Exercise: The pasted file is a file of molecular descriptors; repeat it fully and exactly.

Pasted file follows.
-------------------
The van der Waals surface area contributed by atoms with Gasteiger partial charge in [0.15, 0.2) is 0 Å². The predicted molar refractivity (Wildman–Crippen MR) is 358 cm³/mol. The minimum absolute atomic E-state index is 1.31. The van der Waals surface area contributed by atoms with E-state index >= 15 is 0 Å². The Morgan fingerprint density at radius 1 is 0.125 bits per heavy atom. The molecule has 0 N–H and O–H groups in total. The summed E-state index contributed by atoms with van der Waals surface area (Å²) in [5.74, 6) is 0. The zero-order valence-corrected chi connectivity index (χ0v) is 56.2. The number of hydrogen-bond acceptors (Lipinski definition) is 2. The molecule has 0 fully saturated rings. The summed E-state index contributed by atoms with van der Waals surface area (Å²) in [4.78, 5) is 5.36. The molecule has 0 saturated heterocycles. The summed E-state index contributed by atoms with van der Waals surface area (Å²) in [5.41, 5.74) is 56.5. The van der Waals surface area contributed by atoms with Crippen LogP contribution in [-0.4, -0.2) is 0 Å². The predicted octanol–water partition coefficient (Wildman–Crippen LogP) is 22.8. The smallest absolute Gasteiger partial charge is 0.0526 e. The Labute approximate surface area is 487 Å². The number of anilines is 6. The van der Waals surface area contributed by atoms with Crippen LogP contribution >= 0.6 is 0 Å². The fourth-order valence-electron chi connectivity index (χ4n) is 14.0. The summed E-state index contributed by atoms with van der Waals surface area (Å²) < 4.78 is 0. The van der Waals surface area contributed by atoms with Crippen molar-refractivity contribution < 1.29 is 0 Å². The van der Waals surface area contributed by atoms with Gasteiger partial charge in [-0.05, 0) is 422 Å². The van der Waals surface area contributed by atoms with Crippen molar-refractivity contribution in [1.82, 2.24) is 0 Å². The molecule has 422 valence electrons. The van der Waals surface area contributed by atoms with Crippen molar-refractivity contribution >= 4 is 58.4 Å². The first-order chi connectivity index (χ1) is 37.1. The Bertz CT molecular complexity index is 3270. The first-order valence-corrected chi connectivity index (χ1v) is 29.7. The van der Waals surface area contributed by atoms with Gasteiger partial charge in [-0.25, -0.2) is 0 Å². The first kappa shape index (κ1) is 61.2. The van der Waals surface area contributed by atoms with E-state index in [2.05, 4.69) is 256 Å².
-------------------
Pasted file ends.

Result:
The van der Waals surface area contributed by atoms with Gasteiger partial charge in [0.15, 0.2) is 0 Å². The predicted molar refractivity (Wildman–Crippen MR) is 358 cm³/mol. The minimum absolute atomic E-state index is 1.31. The van der Waals surface area contributed by atoms with E-state index >= 15 is 0 Å². The Morgan fingerprint density at radius 1 is 0.125 bits per heavy atom. The molecule has 0 N–H and O–H groups in total. The summed E-state index contributed by atoms with van der Waals surface area (Å²) in [5.74, 6) is 0. The zero-order valence-corrected chi connectivity index (χ0v) is 56.2. The number of hydrogen-bond acceptors (Lipinski definition) is 2. The molecule has 0 fully saturated rings. The summed E-state index contributed by atoms with van der Waals surface area (Å²) in [4.78, 5) is 5.36. The molecule has 0 saturated heterocycles. The summed E-state index contributed by atoms with van der Waals surface area (Å²) in [5.41, 5.74) is 56.5. The van der Waals surface area contributed by atoms with Crippen LogP contribution in [-0.4, -0.2) is 0 Å². The predicted octanol–water partition coefficient (Wildman–Crippen LogP) is 22.8. The smallest absolute Gasteiger partial charge is 0.0526 e. The Labute approximate surface area is 487 Å². The number of anilines is 6. The van der Waals surface area contributed by atoms with Crippen LogP contribution >= 0.6 is 0 Å². The fourth-order valence-electron chi connectivity index (χ4n) is 14.0. The summed E-state index contributed by atoms with van der Waals surface area (Å²) < 4.78 is 0. The van der Waals surface area contributed by atoms with Crippen molar-refractivity contribution < 1.29 is 0 Å². The van der Waals surface area contributed by atoms with Gasteiger partial charge in [-0.05, 0) is 422 Å². The van der Waals surface area contributed by atoms with Crippen molar-refractivity contribution in [1.82, 2.24) is 0 Å². The molecule has 422 valence electrons. The van der Waals surface area contributed by atoms with Crippen molar-refractivity contribution >= 4 is 58.4 Å². The first-order chi connectivity index (χ1) is 37.1. The Bertz CT molecular complexity index is 3270. The first-order valence-corrected chi connectivity index (χ1v) is 29.7. The van der Waals surface area contributed by atoms with Gasteiger partial charge in [-0.25, -0.2) is 0 Å². The first kappa shape index (κ1) is 61.2. The van der Waals surface area contributed by atoms with E-state index in [2.05, 4.69) is 256 Å².